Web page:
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Willis v. First Emanuel Homes of New Orleans

United States District Court, E.D. Louisiana

May 23, 2018

KENDALL WILLIS
v.
FIRST EMANUEL HOMES OF NEW ORLEANS

         SECTION "B" (4)

          ORDER AND REASONS

         Before the Court is Defendant First Emanuel Homes of New Orleans' “Partial Motion for Summary Judgement” (“Defendant”) (Rec. Doc. 45) and Plaintiff Kendell Willis' “Response in Opposition” (“Plaintiff”) (Rec. Doc. 46). Also before the Court is Defendant's Motion for Leave to File Reply and Plaintiff's Motion for Leave to File Sur-reply, Rec. Docs. 49 and 52, respectively.

         IT IS ORDERED that the above-mentioned Motions for Leave to File Reply and Sur-Reply (Rec. Docs. 49 and 52) are DENIED as unnecessary.

         IT IS FURTHER ORDERED that Defendant's Motion for Partial Summary Judgment (Rec. Doc. 45) is DENIED.

         FACTS AND PROCEDURAL HISTORY

         Plaintiff leased a property owned by the Defendant, at 1711 Street, Apartment B, New Orleans, Louisiana, 70113 (the “Property”). See Rec. Docs. 1 and 13. Prior to initiating the instant action, Plaintiff alleges that he attempted to contact Defendant on numerous occasions regarding various repairs and/or maintenance to be had on the Property-including the removal of carpet and fixing electrical wiring issues. Rec. Doc. 1.

         The underlying claims of this case involve allegations of discrimination and unlawful treatment by the Defendant while Plaintiff was a tenant on the Property.[1] In particular, Plaintiff's Complaint alleges that on November 20, 2014, Plaintiff sent his first written request to Defendant regarding the de-installation of the carpeted floor in his apartment based on his medical disability. Rec. Docs. 1, 46-2. Defendant was allegedly unresponsive to said letter. Rec. Doc. 1 and 46. On January 28, 2015, Plaintiff wrote a second letter that was also allegedly ignored by Defendant. See Rec. Doc. 46-9.

         Sometime between January 2015 and November 2015, Plaintiff and Defendant had a verbal conversation regarding the removal of the carpeted floors in Plaintiff's unit. Rec. Doc. 46 at 2. Following up this conversation, Plaintiff sent a third letter to Defendant. Rec. Doc. 46-4. Allegedly, there was an issue with Plaintiff's ability to move and/or storage his belongings during installation of new flooring in the unit. Id.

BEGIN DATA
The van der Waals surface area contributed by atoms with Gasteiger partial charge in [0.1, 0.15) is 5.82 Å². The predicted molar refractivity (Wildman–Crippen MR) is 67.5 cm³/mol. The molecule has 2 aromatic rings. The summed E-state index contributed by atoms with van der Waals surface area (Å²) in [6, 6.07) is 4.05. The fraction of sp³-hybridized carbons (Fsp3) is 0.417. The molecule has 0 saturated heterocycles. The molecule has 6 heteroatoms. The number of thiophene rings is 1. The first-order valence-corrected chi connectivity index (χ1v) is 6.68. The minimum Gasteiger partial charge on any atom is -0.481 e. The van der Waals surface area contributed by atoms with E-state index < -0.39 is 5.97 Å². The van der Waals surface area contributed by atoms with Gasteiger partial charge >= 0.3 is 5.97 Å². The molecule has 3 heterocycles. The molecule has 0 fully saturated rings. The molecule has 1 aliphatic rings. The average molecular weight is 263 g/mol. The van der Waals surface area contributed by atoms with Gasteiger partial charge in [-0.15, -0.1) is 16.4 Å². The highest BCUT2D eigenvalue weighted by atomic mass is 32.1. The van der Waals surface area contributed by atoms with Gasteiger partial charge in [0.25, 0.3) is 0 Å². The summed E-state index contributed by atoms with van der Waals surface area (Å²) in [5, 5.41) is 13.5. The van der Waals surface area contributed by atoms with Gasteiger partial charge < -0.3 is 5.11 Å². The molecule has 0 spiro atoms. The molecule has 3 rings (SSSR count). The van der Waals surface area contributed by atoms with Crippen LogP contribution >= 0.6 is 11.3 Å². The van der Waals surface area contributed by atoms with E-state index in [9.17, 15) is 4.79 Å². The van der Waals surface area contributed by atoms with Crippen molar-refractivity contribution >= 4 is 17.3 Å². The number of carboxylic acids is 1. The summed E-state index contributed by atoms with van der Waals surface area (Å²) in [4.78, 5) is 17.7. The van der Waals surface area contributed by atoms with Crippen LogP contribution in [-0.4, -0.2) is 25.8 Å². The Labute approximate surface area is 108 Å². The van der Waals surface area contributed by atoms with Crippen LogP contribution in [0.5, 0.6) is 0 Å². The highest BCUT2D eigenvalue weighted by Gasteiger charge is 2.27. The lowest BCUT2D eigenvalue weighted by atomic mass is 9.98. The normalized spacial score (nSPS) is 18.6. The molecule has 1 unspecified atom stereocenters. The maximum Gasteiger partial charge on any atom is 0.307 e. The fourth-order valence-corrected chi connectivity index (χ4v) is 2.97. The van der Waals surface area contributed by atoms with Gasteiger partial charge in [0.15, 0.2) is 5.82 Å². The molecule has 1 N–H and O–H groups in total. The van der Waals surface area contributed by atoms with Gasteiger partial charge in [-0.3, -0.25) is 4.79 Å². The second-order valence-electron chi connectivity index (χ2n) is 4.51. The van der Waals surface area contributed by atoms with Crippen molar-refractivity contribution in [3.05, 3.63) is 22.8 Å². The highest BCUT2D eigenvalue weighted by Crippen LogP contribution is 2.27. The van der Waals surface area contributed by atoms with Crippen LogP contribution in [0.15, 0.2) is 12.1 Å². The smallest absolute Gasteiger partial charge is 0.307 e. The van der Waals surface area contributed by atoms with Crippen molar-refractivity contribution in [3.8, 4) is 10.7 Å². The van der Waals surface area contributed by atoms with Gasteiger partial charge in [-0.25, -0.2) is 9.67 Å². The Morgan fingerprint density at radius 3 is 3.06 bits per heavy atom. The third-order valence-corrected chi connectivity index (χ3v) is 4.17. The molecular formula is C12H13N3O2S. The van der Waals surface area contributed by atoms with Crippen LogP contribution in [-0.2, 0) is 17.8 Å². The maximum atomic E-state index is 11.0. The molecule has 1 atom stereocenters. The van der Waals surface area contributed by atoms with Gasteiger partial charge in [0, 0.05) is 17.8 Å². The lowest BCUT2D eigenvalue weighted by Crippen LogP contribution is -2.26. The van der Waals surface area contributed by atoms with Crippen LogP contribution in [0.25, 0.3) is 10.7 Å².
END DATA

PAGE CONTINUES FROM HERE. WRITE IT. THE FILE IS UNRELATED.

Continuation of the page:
On May 18, 2016, Plaintiff sent another letter to Defendant referencing his prior requests for accommodation of his disability and removal of the carpet in his unit. Rec. Doc. 46-7. On June 13, 2016, after Plaintiff sought help from the Greater New Orleans Fair Housing Action Center, staff attorney Peter Theis sent a letter to Defendant on Plaintiff's behalf. Rec. Doc. 46-8. A final letter was written by Plaintiff to Defendant on July 5, 2016, after Plaintiff's attempt to renew his lease was denied. Rec. Doc. 46-9.

         After retaining counsel Plaintiff sent a demand letter to Defendant on April 21, 2017, requesting compensation for damages within ten (10) days of receipt of the letter. Rec. Docs. 16 at 4 and 13-1 at 4. After no response to the demand letter, Plaintiff filed suit in this Court on June 27, 2017. Rec. Doc. 1.

         LAW AND ANALYSIS

         Summary judgment is proper “if the pleadings, the discovery and disclosure materials on file, and any affidavits show that there is no genuine issue as to any material fact and that the movant is entitled to judgment as a matter of law.” Fed.R.Civ.P. 56(c). When considering a motion for summary judgment, the court should view all facts and evidence in the light most favorable to the non-moving party. United Fire & Cas. Co. v. Hixson Bros. Inc., 453 F.3d 283, 285 (5th Cir. 2006). Mere conclusory allegations are insufficient to defeat summary judgment. Eason v. Thaler, 73 F.3d 1322, 1325 (5th Cir. 1996).

         Defendant's Motion for Partial Summary Judgment seeks dismissal of “any clams based on alleged violations that occurred before June 25, 2015.” Rec. Doc. 45-1 at 2. With little to no support, Defendant contends that “[i]n paragraphs 15, 16, and 17 of his ‘Complaint' plaintiff alleges acts in violation of the 42 U.S.C. ...


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